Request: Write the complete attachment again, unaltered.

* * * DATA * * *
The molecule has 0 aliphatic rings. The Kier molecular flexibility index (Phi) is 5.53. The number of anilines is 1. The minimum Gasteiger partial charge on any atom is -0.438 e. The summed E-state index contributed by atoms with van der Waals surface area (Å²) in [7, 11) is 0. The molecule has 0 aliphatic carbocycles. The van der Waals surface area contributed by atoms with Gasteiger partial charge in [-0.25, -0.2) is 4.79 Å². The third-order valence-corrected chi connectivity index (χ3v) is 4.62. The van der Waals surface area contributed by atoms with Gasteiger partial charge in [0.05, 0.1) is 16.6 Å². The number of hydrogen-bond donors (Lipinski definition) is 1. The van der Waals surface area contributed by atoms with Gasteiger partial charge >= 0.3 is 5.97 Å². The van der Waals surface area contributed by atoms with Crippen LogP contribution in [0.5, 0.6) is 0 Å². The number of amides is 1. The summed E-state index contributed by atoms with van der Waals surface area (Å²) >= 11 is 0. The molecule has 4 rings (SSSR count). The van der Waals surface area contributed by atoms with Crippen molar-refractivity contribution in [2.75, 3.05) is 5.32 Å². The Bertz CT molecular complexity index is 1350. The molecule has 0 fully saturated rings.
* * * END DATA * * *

The molecule has 0 aliphatic rings. The Kier molecular flexibility index (Phi) is 5.53. The number of anilines is 1. The minimum Gasteiger partial charge on any atom is -0.438 e. The summed E-state index contributed by atoms with van der Waals surface area (Å²) in [7, 11) is 0. The molecule has 0 aliphatic carbocycles. The van der Waals surface area contributed by atoms with Gasteiger partial charge in [-0.25, -0.2) is 4.79 Å². The third-order valence-corrected chi connectivity index (χ3v) is 4.62. The van der Waals surface area contributed by atoms with Gasteiger partial charge in [0.05, 0.1) is 16.6 Å². The number of hydrogen-bond donors (Lipinski definition) is 1. The van der Waals surface area contributed by atoms with Gasteiger partial charge >= 0.3 is 5.97 Å². The van der Waals surface area contributed by atoms with Crippen LogP contribution in [0.5, 0.6) is 0 Å². The number of amides is 1. The summed E-state index contributed by atoms with van der Waals surface area (Å²) >= 11 is 0. The molecule has 4 rings (SSSR count). The van der Waals surface area contributed by atoms with Crippen molar-refractivity contribution in [2.75, 3.05) is 5.32 Å². The Bertz CT molecular complexity index is 1350. The molecule has 0 fully saturated rings.